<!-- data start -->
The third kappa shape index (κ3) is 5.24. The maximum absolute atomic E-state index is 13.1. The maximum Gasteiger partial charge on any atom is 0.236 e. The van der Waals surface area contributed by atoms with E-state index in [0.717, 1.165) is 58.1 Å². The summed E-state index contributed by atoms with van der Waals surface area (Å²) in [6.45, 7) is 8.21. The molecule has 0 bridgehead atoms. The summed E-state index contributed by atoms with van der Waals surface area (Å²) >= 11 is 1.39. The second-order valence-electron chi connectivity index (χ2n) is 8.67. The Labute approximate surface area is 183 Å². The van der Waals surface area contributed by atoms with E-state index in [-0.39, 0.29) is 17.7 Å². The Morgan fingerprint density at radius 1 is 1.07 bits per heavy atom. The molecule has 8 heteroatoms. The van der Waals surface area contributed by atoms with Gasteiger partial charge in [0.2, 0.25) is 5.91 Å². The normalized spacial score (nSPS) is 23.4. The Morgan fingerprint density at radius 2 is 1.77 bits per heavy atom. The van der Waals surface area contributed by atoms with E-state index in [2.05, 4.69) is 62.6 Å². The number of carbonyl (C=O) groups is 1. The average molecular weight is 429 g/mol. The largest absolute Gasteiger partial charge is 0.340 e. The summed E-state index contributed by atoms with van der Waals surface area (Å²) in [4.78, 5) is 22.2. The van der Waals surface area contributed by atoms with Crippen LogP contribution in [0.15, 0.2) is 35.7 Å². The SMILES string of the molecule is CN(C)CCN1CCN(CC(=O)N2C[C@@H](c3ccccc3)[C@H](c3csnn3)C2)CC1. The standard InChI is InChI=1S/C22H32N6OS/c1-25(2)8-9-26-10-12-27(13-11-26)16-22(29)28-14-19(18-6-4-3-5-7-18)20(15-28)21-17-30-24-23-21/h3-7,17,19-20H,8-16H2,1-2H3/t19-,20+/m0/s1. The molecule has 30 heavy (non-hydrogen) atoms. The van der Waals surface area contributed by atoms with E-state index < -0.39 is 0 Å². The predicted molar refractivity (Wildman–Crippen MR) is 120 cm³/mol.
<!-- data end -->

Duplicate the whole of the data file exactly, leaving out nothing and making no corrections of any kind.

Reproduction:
The third kappa shape index (κ3) is 5.24. The maximum absolute atomic E-state index is 13.1. The maximum Gasteiger partial charge on any atom is 0.236 e. The van der Waals surface area contributed by atoms with E-state index in [0.717, 1.165) is 58.1 Å². The summed E-state index contributed by atoms with van der Waals surface area (Å²) in [6.45, 7) is 8.21. The molecule has 0 bridgehead atoms. The summed E-state index contributed by atoms with van der Waals surface area (Å²) >= 11 is 1.39. The second-order valence-electron chi connectivity index (χ2n) is 8.67. The Labute approximate surface area is 183 Å². The van der Waals surface area contributed by atoms with E-state index in [-0.39, 0.29) is 17.7 Å². The Morgan fingerprint density at radius 1 is 1.07 bits per heavy atom. The molecule has 8 heteroatoms. The van der Waals surface area contributed by atoms with Gasteiger partial charge in [0.2, 0.25) is 5.91 Å². The normalized spacial score (nSPS) is 23.4. The Morgan fingerprint density at radius 2 is 1.77 bits per heavy atom. The van der Waals surface area contributed by atoms with E-state index in [2.05, 4.69) is 62.6 Å². The number of carbonyl (C=O) groups is 1. The average molecular weight is 429 g/mol. The largest absolute Gasteiger partial charge is 0.340 e. The summed E-state index contributed by atoms with van der Waals surface area (Å²) in [4.78, 5) is 22.2. The van der Waals surface area contributed by atoms with Crippen LogP contribution in [0.15, 0.2) is 35.7 Å². The SMILES string of the molecule is CN(C)CCN1CCN(CC(=O)N2C[C@@H](c3ccccc3)[C@H](c3csnn3)C2)CC1. The standard InChI is InChI=1S/C22H32N6OS/c1-25(2)8-9-26-10-12-27(13-11-26)16-22(29)28-14-19(18-6-4-3-5-7-18)20(15-28)21-17-30-24-23-21/h3-7,17,19-20H,8-16H2,1-2H3/t19-,20+/m0/s1. The molecule has 30 heavy (non-hydrogen) atoms. The van der Waals surface area contributed by atoms with E-state index < -0.39 is 0 Å². The predicted molar refractivity (Wildman–Crippen MR) is 120 cm³/mol.